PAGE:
One of the interesting conversations of the day is whether presidents can issue pardons for themselves to protect against any future criminal charges they might face after leaving office. I will walk you down the legal path but first, a nerd warning: A grammar lesson is embedded in this analysis.
A number of news organizations have reported that President Donald Trump is considering a range of pardons for friends, family and himself and would announce the pardons Jan. 19, his last full day in office.
What is there to pardon? Bloomberg lists the possibilities:
A self-pardon could shield Trump from prosecution over a myriad of issues his political opponents have suggested could be worthy of prosecution, from his federal income tax filings to hush money payments to an adult film star to his inaugural committee’s spending at venues owned by the Trump family.
Some Democrats have continued to say Trump should face legal scrutiny over the Russian interference campaign during the 2016 election, despite Special Counsel Robert Mueller finding no evidence the president colluded with the Kremlin. And in recent days, Trump has drawn scrutiny over his effort to pressure officials in Georgia to overturn the results of the presidential election there, as well as inciting what became a violent mob that stormed the U.S. Capitol.
What does Article II, Section 2 of the Constitution say?
… and he shall have Power to grant Reprieves and Pardons for Offenses against the United States, except in Cases of Impeachment.
Keep in mind, that is saying presidential pardons only apply to federal offenses. There is at least one open fraud inquiry in New York where prosecutors are looking into the president’s businesses, and the Manhattan district attorney is working on a criminal prosecution against the president.
In 1974, one other period of American history when the president’s job was in peril, the U.S. Department of Justice offered guidance on the limitations of a presidential pardon. In short, there are limits. The summary said:
Under the fundamental rule that no one may be a judge in his own case, the President cannot pardon himself.
That seems clear enough. But, as the TV commercial goes, “Wait … there’s more.” The DOJ imagined what might happen if the president enacted the 25th Amendment, stepped down for a bit, the vice president then acting as president pardoned the president, then the president took over again. It is all a murky question, The DOJ admitted:
If under the Twenty-Fifth Amendment the President declared that he was temporarily unable to perform the duties of the office, the Vice President would become Acting President and as such could pardon the President. Thereafter the President could either resign or resume the duties of his office.
But what about Congress’ power to pardon a president? In the 1970s, Congress wanted to know if it could pardon Vietnam War protesters. The answer was, “no.”
Although as a general matter Congress cannot enact amnesty or pardoning legislation, because to do so would interfere with the pardoning power vested expressly in the President by the Constitution, it could be argued that a congressional pardon granted to the President would not interfere with the President’s pardoning power because that power does not extend to the President himself.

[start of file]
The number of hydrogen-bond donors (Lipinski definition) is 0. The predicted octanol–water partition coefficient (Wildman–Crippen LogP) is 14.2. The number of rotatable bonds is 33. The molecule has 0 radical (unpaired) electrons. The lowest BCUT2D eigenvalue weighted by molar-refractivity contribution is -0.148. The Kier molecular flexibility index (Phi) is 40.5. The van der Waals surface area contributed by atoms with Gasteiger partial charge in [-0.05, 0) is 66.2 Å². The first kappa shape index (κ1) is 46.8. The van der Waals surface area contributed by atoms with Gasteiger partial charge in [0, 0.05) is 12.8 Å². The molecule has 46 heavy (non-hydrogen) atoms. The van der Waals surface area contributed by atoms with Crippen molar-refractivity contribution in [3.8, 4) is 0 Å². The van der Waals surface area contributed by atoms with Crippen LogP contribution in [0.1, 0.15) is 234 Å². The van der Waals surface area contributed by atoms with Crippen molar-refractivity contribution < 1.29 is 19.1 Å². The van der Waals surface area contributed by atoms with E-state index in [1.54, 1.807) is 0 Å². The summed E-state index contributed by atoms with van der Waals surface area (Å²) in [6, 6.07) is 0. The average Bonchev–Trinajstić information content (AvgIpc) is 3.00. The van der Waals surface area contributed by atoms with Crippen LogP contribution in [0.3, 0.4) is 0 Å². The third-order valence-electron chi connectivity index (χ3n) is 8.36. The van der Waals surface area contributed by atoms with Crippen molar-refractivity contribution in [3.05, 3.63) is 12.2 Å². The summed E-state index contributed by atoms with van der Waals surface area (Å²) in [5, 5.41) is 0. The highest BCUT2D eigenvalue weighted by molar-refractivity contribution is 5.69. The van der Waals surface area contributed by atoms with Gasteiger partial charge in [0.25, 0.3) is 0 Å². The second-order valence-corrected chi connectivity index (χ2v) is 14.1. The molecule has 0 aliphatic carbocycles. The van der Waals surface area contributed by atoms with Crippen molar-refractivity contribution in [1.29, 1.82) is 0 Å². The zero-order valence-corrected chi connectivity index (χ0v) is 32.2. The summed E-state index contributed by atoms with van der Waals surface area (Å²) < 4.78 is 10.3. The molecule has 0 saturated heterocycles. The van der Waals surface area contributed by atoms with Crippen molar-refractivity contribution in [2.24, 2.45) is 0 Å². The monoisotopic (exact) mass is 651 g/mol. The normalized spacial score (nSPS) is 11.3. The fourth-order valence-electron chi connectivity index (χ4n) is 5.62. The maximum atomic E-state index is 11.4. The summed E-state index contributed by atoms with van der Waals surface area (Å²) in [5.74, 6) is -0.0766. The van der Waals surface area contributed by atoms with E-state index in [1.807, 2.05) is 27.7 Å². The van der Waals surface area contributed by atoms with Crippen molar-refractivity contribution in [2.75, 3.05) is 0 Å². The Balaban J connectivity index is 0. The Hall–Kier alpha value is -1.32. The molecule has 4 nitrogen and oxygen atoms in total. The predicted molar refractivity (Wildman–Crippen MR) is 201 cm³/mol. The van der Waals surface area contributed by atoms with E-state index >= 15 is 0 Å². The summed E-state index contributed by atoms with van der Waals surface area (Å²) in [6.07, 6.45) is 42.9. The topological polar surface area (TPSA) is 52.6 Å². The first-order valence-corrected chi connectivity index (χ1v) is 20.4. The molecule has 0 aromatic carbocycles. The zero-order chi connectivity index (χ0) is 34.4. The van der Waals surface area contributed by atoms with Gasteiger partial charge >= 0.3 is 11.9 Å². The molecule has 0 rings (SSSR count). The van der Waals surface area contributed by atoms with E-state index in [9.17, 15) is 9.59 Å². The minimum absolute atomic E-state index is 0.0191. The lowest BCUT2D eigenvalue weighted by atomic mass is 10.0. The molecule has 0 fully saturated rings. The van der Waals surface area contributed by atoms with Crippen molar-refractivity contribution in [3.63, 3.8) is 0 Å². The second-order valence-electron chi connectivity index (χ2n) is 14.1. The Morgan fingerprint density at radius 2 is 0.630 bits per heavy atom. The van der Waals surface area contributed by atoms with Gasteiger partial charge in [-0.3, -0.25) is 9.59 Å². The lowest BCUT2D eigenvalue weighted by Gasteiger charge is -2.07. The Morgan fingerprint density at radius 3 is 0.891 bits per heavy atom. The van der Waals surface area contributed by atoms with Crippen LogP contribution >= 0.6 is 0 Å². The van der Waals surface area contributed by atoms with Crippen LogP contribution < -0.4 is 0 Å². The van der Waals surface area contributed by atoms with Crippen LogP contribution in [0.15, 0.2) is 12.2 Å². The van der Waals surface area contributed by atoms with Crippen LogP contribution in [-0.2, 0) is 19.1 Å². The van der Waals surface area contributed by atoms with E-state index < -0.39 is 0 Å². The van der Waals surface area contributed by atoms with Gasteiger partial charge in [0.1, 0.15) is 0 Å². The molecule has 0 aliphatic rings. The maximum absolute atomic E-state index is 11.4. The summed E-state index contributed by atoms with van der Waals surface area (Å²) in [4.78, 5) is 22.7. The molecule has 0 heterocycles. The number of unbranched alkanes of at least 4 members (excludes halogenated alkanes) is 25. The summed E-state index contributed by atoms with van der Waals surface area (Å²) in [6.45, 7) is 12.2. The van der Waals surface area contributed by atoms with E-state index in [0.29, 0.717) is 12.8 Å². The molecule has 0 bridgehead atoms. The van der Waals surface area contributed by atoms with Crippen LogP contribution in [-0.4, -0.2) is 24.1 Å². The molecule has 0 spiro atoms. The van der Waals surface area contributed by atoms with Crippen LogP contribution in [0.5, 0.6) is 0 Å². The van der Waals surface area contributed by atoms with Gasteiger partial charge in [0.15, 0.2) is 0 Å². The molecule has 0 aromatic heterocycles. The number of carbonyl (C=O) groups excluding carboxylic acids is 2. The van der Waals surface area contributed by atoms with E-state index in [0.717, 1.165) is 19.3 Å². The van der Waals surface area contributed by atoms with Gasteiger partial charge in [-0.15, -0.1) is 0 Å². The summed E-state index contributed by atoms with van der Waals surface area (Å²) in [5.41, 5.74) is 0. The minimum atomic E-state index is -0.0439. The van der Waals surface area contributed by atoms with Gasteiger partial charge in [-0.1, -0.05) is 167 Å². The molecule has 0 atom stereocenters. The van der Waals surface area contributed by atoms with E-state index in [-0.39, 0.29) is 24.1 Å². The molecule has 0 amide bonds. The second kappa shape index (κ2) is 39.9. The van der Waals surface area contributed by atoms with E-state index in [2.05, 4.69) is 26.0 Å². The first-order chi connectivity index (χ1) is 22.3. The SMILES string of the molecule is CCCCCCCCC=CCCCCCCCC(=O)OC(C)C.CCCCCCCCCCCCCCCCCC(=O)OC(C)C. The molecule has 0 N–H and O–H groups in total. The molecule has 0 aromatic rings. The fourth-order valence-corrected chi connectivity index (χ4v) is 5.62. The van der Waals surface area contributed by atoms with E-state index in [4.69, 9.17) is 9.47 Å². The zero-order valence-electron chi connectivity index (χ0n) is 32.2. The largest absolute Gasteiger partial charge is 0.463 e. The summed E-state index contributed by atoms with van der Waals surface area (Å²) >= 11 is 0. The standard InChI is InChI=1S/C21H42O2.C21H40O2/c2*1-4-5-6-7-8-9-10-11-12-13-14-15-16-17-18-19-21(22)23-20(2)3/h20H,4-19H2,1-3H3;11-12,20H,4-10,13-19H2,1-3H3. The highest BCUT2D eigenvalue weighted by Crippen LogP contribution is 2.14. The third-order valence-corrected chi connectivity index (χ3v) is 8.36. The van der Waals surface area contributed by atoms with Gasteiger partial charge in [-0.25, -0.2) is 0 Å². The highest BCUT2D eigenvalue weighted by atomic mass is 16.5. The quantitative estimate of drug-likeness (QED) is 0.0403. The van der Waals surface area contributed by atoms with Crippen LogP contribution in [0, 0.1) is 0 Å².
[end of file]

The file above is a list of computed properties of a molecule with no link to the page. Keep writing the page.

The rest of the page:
But if you read that closely, you will see a hole. If the president does not have the power to pardon himself, then Congress would not be interfering with such a power, and might be able to pull it off.
If you are a strict constitutionalist, you are looking not just for what the Constitution says, but what it does NOT say. Again, back to the Bloomberg article:
Brian Kalt, a professor at Michigan State University College of Law who has written extensively about self-pardons, said it’s not clear whether the president can do it.
“The main argument in favor of the self-pardon power is that the Constitution does not expressly rule it out, and that the pardon power is extremely expansive,” he said.
“The argument against self-pardonability starts with the idea that granting a pardon is, by definition, something one can only do to another person,” Kalt said. “There is also a general principle in the law against being the judge in one’s own case.”
And, because you journalists are grammar nerds, you might like this reasoning. Nick Akerman, a former Watergate prosecutor, points us back to the phrase I referenced above, “shall have Power to grant Reprieves and Pardons.” Akerman keys in on that word “grant” and says “grant” means it is something a president bestows on others. Wait for it, there is a grammar lesson coming up.
“It’s a transitive verb, the object of which is somebody other than the person doing the granting,” he said. “Linguistically, it doesn’t make sense that you can pardon yourself.”
Since I do not know what a “transitive verb” is, I hereby kick the question over to my studious Poynter colleague Roy Peter Clark, the author of “The Glamour of Grammar,” to explain. Roy’s first sentence may be the most important:
The word refers to the transfer of action from subject to verb. A transitive verb takes an object. An intransitive verb does not. But here is a wrinkle: the same verb can be transitive: “He wept bitter tears.” And intransitive: “Jesus wept.” I once argued that the verb “knelt” was intransitive. Until some wise guy sent me the sentence: “The trainer knelt the elephant before the prince.”
There is another, perhaps more significant grammatical distinction: the reflexive pronoun. I just looked up the word “myself.” The dictionary says it can be used reflexively, either as the direct or indirect object of a verb. “I love myself. I respect myself. I pardon myself.”
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